Consumer Health Digest #18-24

Your Weekly Update of News and Reviews
June 17, 2018


Consumer Health Digest is a free weekly e-mail newsletter edited by William M. London, Ed.D., M.P.H., with help from Stephen Barrett, M.D. It summarizes scientific reports; legislative developments; enforcement actions; news reports; Web site evaluations; recommended and nonrecommended books; and other information relevant to consumer protection and consumer decision-making. Its primary focus is on health, but occasionally it includes non-health scams and practical tips.


Conference promoting "facilitated communication" criticized. More than 30 senior academics and clinicians have raised concerns about the agenda to promote the discredited and potentially dangerous method of "facilitated communication" (FC) at the fifth annual Midwest Summer Institute: Inclusion & Communication for All, hosted June 18-19, 2018, by the University of Northern Iowa's School of Education. [Miller V. 'Facilitated communication' conference draws fire at University of Northern Iowa. The Gazette, Jun. 15, 2018]

The FC process typically involves a "facilitator" who supports the hand or arm of a severely disabled person who is alleged to spell out messages using a typing keyboard or pointing device for selecting letters, numbers, or words. While proponents claim that FC enables nonverbal individuals to express their own thoughts, properly controlled testing clearly shows that facilitators compose the messages and can do so without realizing their influence. The summer institute includes communication workshops featuring "nationally-recognized Master Trainers in the world of Facilitated Communication" such as Harvey Lavoy. A video posted on YouTube by a father of an 11-year-old nonverbal boy with an autism diagnosis, appears to show (beginning at 6:25) Lavoy, with a tablet computer held in his right hand and the boy's right wrist in his left hand, steering rather than merely supporting the boy's hand to generate messages. In another video, Lavoy, as "facilitator," appears to consistently move a boy's hand to key positions on a tablet to generate messages while, unlike the boy, consistently looks at the tablet when touching the keys. (See. for example, a still image at 7:44.) Neither boy appears to be focused on the key-selection task.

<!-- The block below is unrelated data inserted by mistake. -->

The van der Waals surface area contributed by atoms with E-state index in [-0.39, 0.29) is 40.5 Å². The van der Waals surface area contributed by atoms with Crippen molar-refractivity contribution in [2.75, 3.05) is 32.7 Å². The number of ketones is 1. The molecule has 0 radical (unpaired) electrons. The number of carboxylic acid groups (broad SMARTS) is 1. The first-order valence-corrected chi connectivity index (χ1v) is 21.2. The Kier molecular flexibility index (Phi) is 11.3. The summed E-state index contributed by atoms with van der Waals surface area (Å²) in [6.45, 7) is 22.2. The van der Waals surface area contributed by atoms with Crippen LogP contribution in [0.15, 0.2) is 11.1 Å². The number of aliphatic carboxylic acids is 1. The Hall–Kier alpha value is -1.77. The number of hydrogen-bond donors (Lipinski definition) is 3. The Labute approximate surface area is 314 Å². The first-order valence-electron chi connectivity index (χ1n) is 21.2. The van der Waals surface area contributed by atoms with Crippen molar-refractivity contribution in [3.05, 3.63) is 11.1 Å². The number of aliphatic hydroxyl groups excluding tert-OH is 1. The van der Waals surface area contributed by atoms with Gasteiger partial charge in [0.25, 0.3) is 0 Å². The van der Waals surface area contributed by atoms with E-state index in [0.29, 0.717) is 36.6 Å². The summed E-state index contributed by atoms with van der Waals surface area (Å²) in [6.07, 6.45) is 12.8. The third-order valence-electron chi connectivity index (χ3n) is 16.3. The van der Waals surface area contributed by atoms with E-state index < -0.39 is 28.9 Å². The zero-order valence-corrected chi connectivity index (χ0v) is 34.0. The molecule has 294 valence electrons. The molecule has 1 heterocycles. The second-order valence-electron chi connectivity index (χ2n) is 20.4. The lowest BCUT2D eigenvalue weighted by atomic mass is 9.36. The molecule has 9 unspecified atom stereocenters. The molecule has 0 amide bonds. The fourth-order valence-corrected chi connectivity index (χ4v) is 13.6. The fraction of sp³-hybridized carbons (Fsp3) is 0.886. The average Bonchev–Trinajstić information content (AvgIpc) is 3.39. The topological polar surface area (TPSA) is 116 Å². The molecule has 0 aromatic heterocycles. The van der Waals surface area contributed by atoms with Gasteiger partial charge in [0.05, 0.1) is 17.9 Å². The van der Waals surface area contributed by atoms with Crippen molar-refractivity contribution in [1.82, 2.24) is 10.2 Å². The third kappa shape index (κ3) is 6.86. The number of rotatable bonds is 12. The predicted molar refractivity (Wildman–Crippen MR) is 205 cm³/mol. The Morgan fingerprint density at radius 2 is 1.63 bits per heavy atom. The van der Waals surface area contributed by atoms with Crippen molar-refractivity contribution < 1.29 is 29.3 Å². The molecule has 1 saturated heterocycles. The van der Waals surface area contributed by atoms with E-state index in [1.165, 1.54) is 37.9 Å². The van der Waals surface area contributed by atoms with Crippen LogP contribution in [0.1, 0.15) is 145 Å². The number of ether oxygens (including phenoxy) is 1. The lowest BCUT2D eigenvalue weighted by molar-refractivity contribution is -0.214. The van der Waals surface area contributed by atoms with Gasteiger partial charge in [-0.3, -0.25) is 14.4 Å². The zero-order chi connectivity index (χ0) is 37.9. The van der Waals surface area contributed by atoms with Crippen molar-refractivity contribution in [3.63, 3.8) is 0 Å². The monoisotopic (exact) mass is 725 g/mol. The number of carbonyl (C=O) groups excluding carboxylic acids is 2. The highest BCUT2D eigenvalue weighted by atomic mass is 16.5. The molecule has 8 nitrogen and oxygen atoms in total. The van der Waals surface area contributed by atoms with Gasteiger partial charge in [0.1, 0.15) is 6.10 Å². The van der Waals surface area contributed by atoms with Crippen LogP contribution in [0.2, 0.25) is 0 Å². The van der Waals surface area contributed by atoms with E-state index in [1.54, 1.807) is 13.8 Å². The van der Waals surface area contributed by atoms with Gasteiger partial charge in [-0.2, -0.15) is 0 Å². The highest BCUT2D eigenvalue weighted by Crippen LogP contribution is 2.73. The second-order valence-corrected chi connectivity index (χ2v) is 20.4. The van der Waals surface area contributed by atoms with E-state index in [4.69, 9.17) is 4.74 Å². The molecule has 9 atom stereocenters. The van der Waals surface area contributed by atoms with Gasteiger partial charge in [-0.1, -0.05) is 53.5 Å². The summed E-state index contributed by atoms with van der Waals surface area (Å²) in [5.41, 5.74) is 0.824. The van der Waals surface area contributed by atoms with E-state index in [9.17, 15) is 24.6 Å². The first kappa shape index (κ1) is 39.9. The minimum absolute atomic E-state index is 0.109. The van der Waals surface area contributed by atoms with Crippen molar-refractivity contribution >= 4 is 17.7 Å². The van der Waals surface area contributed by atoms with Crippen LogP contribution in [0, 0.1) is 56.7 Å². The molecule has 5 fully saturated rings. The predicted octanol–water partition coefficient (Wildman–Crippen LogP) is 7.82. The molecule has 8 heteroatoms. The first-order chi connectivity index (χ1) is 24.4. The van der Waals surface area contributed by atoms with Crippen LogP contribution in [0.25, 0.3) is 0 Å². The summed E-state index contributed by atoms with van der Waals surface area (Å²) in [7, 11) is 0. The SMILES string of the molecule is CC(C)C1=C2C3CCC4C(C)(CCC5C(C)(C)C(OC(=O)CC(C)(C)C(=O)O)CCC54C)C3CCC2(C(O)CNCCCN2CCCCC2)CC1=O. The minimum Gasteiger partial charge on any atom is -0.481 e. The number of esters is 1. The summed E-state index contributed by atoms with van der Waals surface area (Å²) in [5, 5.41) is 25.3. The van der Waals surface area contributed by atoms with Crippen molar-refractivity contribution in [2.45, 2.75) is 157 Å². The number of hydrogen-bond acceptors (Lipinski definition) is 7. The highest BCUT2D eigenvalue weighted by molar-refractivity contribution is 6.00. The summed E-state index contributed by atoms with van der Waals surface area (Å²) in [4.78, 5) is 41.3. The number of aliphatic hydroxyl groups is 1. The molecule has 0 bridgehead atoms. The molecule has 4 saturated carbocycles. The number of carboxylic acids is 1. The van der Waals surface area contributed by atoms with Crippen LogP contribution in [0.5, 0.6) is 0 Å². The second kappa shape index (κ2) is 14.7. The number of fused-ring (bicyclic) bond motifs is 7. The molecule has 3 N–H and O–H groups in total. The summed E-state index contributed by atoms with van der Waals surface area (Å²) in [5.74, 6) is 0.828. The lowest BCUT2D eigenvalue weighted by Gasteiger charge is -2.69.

In 2014, the International Society for Augmentative and Alternative Communication issued a position statement that concluded:

The weight of evidence does not support FC and therefore it cannot be recommended for use in clinical practice. This position statement is consistent with the position statements of the following reputable organizations: American Academy of Pediatrics (AAP, 1998), American Academy of Child and Adolescent Psychiatry (AACAP, 1993), American Association of Mental Retardation (AAMR, 1995), American Psychiatric Association Council of Representatives (APACR, 1994), American Psychological Association (APA, 1994), American Speech-Language and Hearing Association (ASHA, 1995), Association for Behavior Analysis (ABA, 2005), Association for Science in Autism Treatment, Autism & Asperger Förbundet (2012), Behavior Analysis Association of Michigan (BAAM, 1998), New Zealand Ministries of Health and Education (2008), Scottish Intercollegiate Guidelines Network (2007), Speech Pathology Australia (2012), Socialstyelsen (The National Board of Health and Welfare, Sweden, 2014), Victorian Advocacy League for Individuals with Disabilities Inc (VALID, 2012), and Heilpaedagogische Forschung (2003).